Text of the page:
LIMERICK — The Spring-Ford Area School District has experienced a decline in kindergarten enrollment since 2007 that looks as if it will affect the district’s numbers well into the future, a new enrollment projection study indicates.
At Tuesday night’s Spring-Ford Area School Board meeting, consultants from Buchart Horn Inc. and Basco Associates gave the presentation detailing recent enrollment figures, future projections and factors playing into the number of students the district can expect in coming years.
“We’re just trying to give you a way to see the future and make wise decisions,” said Christopher Elnicki, one of the consultants.
The study was the first one since at least 2004, the board estimated, before the construction of Evans Elementary School.
Numbers produced by the consultants showed that enrollment figures are projected to fall and that it starts with kindergarten enrollment.
In the 2007-08 school year, Spring-Ford’s kindergarten enrollment was 540. In 2013-14, it was down to 499 students.
Douglas Graby, another of the presenting consultants, indicated that the falling kindergarten enrollment is sympomatic of a lower live birth rate compared to the boom of the 1990s.
As a result, the district’s secondary education grades have seen an increase in student enrollment while those children have gone through.
“Those kids are finally coming through your school district,” Graby said.
Between 1990 and 2000, the population in the Spring-Ford Area School District grew by 50 percent, with an 82 percent increase in children up to 4-years-old.
From 2000 to 2010, the number of children up to 4-years-old only increased by 4 percent, and the total population growth slowed to a 30 percent increase.
“The beginning part of 2000, you still had a high increase in population,” Graby said. “It really wasn’t until that bubble in 2007 (or) 2008 that that really started to drop off.”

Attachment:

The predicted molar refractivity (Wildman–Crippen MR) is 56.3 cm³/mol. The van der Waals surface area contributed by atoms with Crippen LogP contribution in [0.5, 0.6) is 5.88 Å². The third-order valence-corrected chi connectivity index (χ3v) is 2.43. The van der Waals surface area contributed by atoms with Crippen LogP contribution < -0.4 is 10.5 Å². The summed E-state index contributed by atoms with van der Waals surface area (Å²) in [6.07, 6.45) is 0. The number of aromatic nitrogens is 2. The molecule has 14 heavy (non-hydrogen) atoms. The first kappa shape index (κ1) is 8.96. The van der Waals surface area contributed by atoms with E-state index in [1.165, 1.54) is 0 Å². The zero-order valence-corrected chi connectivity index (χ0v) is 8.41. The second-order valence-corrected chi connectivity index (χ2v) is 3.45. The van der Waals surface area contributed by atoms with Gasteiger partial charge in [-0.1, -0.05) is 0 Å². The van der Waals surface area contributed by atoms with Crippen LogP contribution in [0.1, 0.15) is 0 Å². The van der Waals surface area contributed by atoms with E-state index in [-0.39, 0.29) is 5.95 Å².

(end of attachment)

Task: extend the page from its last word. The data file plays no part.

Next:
Projections indicate the total population will only grow by 6 percent between 2010 and 2020.
For 2014-15, 7,775 students across all grades are projected to be enrolled in the Spring-Ford Area School District, 74 less than 2013-14’s numbers.
The consultants came up with three separate options to look at enrollment projection for the years following, taking into account different live birth rates, economic conditions and other factors for each option.
Every option displayed a drop in the total number of students enrolled by at least 500 students within 10 years.
The option which presents the largest drop in students by 2023-24 takes into account the live birth rates from the three most recent years and takes into account the “lowest birth-rate average of the last decade.” That results in a projected loss of 793 students.
Option 3, which presents the least drop in enrollment — 529 students — takes into account live birth rates from the early parts of the 2000s and “reflects trends from (the) previously strong economy.”
However, planned residential construction appears to be poised for an uptick, with the numbers of single-family homes jumping in 2012, especially in Upper Providence, where many new projects are proposed.
“I think the key is how much land there is left to develop,” said Board Vice President Tom DiBello. “Limerick doesn’t have much residential land left to develop. Really, the sweet spot right now is Upper Providence. There’s land to develop, (though) not a lot.”
Graby said new residential developments coming in could “quickly and dramatically change” the projected population and, thus, enrollment figures.
“The school district should really pay attention to proposed housing developments,” according to Graby.
Summarizing their findings, the consultants said the “bad news” is that there still appears to be a “slight,” general lull in active construction of housing, the economy has still not recovered and the lower enrollment in the district’s elementary schools will filter through to the secondary schools in coming years.
They said the “good news” is that those proposed developments in Upper Providence might result in increased live birth rates that might attract.
“The good thing here is we’re not looking to go out and get another building,” said Board President Joe Ciresi.
With its current slate of buildings, especially at the elementary school level, the board sounded confident it could handle any booms that might come from new development, if they materialize.
Board member Bernard Pettit said he hoped to do enrollment projections like this every two or three years.
“We want to catch (an enrollment trend) at the cusp, not as it’s happening,” he said.